Dear Tampon-Apprehensive Dad,
I saw your inquiry on Twitter asking if you were wrong for not wanting your daughter to use tampons and my knee-jerk reaction was, “Thank you for asking. Indeed, you are. Please let your daughter access the hygiene products she needs.”
I saw you were already getting a heavy flow of responses, though, so I decided to let it go. But it’s been on my mind, and as I’ve thought more about it, I’ve realized the answer to your question is more complex.
First of all, you mentioned asking both your sister (who agreed with you that tampons aren’t appropriate for younger girls) and your wife (who deemed you a misogynist) about this, and then even took to the World Wide Web for additional perspective. Seriously, that’s a great start!
You’re raising a child who has a body with different needs than yours, so you’re seeking wisdom from people who have that lived experience. I do the same things when I’m befuddled by parenthood (which is all the time).
You also checked yourself to see if your treatment of your daughter was different from how you’d treat a son if you had one by noting you wouldn’t buy him condoms at this age either. While the comparison is flawed (more on that in a bit), I wish more folks would ask themselves if their interactions are motivated by gender bias as they navigate the world. Good on you.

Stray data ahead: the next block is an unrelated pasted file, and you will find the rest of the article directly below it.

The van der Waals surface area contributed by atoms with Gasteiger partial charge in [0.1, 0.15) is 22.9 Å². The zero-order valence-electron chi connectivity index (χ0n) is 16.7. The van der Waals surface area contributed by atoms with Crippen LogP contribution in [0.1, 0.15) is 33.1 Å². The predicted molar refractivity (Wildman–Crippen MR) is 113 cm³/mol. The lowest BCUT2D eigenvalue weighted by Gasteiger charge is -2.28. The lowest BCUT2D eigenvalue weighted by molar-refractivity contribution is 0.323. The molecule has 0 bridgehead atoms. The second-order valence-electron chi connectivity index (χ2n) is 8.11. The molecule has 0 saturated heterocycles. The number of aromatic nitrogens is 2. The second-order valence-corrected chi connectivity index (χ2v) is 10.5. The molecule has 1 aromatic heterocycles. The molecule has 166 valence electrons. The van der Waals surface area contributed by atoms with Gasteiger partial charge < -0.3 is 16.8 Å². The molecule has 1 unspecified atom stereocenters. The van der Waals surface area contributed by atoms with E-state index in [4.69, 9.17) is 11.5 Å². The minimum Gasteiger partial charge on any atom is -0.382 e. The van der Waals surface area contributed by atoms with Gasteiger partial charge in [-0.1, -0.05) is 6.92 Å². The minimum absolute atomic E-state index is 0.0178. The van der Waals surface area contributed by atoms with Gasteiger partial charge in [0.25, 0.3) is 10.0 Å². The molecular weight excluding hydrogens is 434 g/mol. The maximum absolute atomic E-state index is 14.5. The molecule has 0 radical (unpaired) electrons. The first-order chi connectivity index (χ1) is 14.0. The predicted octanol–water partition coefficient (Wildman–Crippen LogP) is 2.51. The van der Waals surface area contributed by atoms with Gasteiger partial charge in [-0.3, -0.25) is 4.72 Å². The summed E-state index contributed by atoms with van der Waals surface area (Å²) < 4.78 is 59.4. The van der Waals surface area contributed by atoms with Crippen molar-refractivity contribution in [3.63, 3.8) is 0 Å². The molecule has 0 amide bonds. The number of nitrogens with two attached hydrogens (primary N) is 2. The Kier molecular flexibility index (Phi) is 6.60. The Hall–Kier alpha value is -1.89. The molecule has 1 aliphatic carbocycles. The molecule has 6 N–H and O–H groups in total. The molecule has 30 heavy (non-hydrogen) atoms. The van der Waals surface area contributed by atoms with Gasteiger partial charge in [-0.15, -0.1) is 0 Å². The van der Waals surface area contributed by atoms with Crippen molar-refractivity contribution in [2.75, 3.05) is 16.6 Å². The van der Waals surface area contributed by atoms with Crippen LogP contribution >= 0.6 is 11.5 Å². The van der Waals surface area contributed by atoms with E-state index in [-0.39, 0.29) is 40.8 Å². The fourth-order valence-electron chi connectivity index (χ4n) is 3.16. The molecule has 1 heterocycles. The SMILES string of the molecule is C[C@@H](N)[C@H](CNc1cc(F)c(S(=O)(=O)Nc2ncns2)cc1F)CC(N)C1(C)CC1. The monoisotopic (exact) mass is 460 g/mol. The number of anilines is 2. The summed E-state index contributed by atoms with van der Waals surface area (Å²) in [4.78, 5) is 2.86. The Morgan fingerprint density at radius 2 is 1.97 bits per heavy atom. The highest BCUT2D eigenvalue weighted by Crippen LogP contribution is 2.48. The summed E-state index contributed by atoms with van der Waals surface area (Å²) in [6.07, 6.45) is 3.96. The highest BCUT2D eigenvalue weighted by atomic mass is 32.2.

Your third win is your concern about over-sexualizing your barely teenage daughter. This is really important and actually the crux of my thoughts on your situation.
The thing is, to assume the interactions a woman has with her body are always sexual in nature is, in fact, the sexualizing you were hoping to avoid.
I can assure you that for many (dare I say most) uterus-owners, managing our menstruation is free from physical pleasure. Our anatomy serves several functions, as you probably well know.
That’s why comparing tampons to condoms is faulty. While they both can mitigate mess, condoms are for sex while tampons keep a woman from having to bleed externally.
Anyway, I genuinely applaud your brave handling of these important topics with your daughter. I just want to help us all create more access for women across the board. Because we live in a world where the restrictions and misunderstandings around women’s bodies can be more toxic than not changing tampons frequently enough (your final concern for your daughter).
This is key, because it’s not just about menstruation — these discriminatory notions, whether intentional or well-intended, dictate what we can and can’t wear, how we compete, how we learn, how much we’re paid, when and how we can feed our children, and the list goes on.
If we want young girls to grow up healthy, safe, and prosperous, we have to honor them and their bodies as more than sexual beings (while also not faulting them for being sexual beings, but that’s a column for another day).
But tampons aren’t the problem. Period.
Marina Gomberg is a communications professional and lives in Salt Lake City with her wife, Elenor Gomberg, and their son, Harvey. You can reach Marina at firstname.lastname@example.org.